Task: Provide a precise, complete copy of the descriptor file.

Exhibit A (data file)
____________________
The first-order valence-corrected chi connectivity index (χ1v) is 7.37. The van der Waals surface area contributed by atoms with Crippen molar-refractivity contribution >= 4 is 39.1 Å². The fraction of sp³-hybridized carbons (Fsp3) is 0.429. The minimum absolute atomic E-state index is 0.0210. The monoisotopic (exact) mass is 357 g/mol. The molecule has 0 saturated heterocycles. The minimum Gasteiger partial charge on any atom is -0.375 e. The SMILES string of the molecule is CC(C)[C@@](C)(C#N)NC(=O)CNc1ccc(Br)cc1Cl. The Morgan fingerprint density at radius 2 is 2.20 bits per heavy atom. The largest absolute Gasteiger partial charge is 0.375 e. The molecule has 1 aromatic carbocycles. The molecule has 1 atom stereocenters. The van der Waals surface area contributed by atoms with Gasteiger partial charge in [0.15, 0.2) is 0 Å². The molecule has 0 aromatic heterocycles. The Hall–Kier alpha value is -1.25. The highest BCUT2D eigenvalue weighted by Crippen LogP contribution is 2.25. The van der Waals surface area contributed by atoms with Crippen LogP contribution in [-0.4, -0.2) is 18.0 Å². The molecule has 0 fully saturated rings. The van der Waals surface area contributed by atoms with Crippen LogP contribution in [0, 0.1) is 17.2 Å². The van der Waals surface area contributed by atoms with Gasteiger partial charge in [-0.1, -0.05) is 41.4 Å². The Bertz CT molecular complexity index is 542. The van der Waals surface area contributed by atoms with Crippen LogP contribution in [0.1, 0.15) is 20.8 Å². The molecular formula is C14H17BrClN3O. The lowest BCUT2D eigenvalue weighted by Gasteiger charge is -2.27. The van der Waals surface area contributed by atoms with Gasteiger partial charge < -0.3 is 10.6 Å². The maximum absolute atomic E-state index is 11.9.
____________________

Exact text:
The first-order valence-corrected chi connectivity index (χ1v) is 7.37. The van der Waals surface area contributed by atoms with Crippen molar-refractivity contribution >= 4 is 39.1 Å². The fraction of sp³-hybridized carbons (Fsp3) is 0.429. The minimum absolute atomic E-state index is 0.0210. The monoisotopic (exact) mass is 357 g/mol. The molecule has 0 saturated heterocycles. The minimum Gasteiger partial charge on any atom is -0.375 e. The SMILES string of the molecule is CC(C)[C@@](C)(C#N)NC(=O)CNc1ccc(Br)cc1Cl. The Morgan fingerprint density at radius 2 is 2.20 bits per heavy atom. The largest absolute Gasteiger partial charge is 0.375 e. The molecule has 1 aromatic carbocycles. The molecule has 1 atom stereocenters. The van der Waals surface area contributed by atoms with Gasteiger partial charge in [0.15, 0.2) is 0 Å². The molecule has 0 aromatic heterocycles. The Hall–Kier alpha value is -1.25. The highest BCUT2D eigenvalue weighted by Crippen LogP contribution is 2.25. The van der Waals surface area contributed by atoms with Crippen LogP contribution in [-0.4, -0.2) is 18.0 Å². The molecule has 0 fully saturated rings. The van der Waals surface area contributed by atoms with Crippen LogP contribution in [0, 0.1) is 17.2 Å². The van der Waals surface area contributed by atoms with Gasteiger partial charge in [-0.1, -0.05) is 41.4 Å². The Bertz CT molecular complexity index is 542. The van der Waals surface area contributed by atoms with Crippen LogP contribution in [0.1, 0.15) is 20.8 Å². The molecular formula is C14H17BrClN3O. The lowest BCUT2D eigenvalue weighted by Gasteiger charge is -2.27. The van der Waals surface area contributed by atoms with Gasteiger partial charge < -0.3 is 10.6 Å². The maximum absolute atomic E-state index is 11.9.